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Independent Acquistions of Tamiflu Resistance in the US
Recombinomics Commentary 13:11
March 22, 2008
The US Center for Disease Control (CDC) has released addition H1N1 sequences, including those from 2008 isolates. These data include additional NA sequences with H274Y (see list here). The new data supports multiple introductions of H274Y, which creates significant problems for current influenza genetics dogma, which maintains that such changes are due to selection of random mutations.
The problem of Tamiflu resistance has become increasingly clear. It achieved widespread notice when countries in Europe began reporting the resistance. All of the resistance was in H1N1 seasonal flu, but the sudden appearance was not linked to Tamiflu usage. The highest frequency was initially reported in Norway, and the high frequency has been maintained. In the latest report, 127 of 184 H1N1 isolates (69%) are H274Y positive. Similarly, 106 of 279 H1N1 isolates (38%) in France have H274Y. In contrast, in countries such as Japan, which have higher frequencies of Tamiflu usage, the frequency is only 5%. In the United States, the frequency in the latest CDC weekly report is 9.1% (59 of 646 H1N1 isolates).
In the United States, the earlier resistance (2006/2007 season) was exclusively in the New Caledonia strain. This season, all of the recently released positives are in the Brisbane/59 strain. However, these new isolates represent two independent acquisitions. One branch of the phylogenetic tree is composed of isolates from Hawaii and California, Two of the isolates on this branch have H274Y and both are from Hawaii. These data represent a recent acquisition because H274Y is only in a subset of the isolates. A separate branch is more widespread in the US. The two states with the most positives on this branch are Arizona and New Jersey (see list below).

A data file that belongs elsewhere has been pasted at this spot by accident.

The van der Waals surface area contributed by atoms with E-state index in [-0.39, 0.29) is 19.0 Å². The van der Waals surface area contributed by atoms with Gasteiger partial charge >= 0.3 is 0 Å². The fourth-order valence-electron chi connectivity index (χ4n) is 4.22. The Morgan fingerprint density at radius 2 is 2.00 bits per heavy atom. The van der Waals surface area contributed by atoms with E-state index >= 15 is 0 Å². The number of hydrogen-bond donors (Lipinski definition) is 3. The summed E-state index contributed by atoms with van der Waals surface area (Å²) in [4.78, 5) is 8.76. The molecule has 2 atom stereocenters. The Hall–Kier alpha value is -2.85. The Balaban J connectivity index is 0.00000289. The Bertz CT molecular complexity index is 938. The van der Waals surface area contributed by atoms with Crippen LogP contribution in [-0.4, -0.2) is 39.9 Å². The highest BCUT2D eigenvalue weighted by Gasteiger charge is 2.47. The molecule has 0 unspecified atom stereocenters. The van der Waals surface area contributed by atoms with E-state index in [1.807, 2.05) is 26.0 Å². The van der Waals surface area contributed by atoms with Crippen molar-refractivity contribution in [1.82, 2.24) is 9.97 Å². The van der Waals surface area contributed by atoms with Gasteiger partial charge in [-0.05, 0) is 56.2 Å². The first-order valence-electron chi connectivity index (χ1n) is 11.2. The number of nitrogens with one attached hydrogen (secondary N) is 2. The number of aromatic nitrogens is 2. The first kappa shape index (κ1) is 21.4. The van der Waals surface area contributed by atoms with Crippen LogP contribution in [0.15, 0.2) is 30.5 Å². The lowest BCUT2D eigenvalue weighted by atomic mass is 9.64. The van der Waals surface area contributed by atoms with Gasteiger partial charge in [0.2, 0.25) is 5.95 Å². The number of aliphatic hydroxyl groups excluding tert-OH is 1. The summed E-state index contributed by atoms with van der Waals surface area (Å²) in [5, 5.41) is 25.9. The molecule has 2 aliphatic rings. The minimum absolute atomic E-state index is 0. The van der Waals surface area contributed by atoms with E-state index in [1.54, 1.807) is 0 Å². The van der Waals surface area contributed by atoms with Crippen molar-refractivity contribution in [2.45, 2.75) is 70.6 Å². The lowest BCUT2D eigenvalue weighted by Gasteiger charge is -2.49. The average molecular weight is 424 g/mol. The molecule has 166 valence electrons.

The presence of H274Y on multiple branches of phylogenetic trees of H1N1 isolates raises serious questions about current dogma on influenza genetics. Continued selection of H274Y is not consistent with Tamiflu usage or the branch clustering, which is highlighted by the phylogenetic analysis and the sudden appearance of the resistance in the US or other countries, especially Norway and France where the frequency of H274Y is alarmingly high.
New Caledonia-like sequences
Recombinomics Paper at Nature Precedings